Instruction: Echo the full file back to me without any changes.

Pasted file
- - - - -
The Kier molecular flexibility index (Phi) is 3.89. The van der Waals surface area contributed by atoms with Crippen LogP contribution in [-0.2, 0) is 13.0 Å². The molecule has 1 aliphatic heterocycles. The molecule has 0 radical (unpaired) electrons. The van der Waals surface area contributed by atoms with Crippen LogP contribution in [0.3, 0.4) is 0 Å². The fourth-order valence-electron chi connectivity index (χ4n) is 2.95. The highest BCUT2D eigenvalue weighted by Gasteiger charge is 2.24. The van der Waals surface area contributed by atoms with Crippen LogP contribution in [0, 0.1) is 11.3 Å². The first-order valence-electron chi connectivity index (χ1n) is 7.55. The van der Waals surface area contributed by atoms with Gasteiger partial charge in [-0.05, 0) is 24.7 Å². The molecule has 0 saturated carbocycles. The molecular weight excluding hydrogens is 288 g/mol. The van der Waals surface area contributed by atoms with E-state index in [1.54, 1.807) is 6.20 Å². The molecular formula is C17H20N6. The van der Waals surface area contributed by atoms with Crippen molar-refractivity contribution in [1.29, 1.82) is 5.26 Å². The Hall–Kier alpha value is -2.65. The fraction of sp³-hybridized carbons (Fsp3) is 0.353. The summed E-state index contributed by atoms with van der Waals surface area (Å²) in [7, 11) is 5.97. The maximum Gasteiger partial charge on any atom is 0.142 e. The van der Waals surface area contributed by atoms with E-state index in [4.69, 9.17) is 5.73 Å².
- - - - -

The Kier molecular flexibility index (Phi) is 3.89. The van der Waals surface area contributed by atoms with Crippen LogP contribution in [-0.2, 0) is 13.0 Å². The molecule has 1 aliphatic heterocycles. The molecule has 0 radical (unpaired) electrons. The van der Waals surface area contributed by atoms with Crippen LogP contribution in [0.3, 0.4) is 0 Å². The fourth-order valence-electron chi connectivity index (χ4n) is 2.95. The highest BCUT2D eigenvalue weighted by Gasteiger charge is 2.24. The van der Waals surface area contributed by atoms with Crippen LogP contribution in [0, 0.1) is 11.3 Å². The first-order valence-electron chi connectivity index (χ1n) is 7.55. The van der Waals surface area contributed by atoms with Gasteiger partial charge in [-0.05, 0) is 24.7 Å². The molecule has 0 saturated carbocycles. The molecular weight excluding hydrogens is 288 g/mol. The van der Waals surface area contributed by atoms with E-state index in [1.54, 1.807) is 6.20 Å². The molecular formula is C17H20N6. The van der Waals surface area contributed by atoms with Crippen molar-refractivity contribution in [1.29, 1.82) is 5.26 Å². The Hall–Kier alpha value is -2.65. The fraction of sp³-hybridized carbons (Fsp3) is 0.353. The summed E-state index contributed by atoms with van der Waals surface area (Å²) in [7, 11) is 5.97. The maximum Gasteiger partial charge on any atom is 0.142 e. The van der Waals surface area contributed by atoms with E-state index in [4.69, 9.17) is 5.73 Å².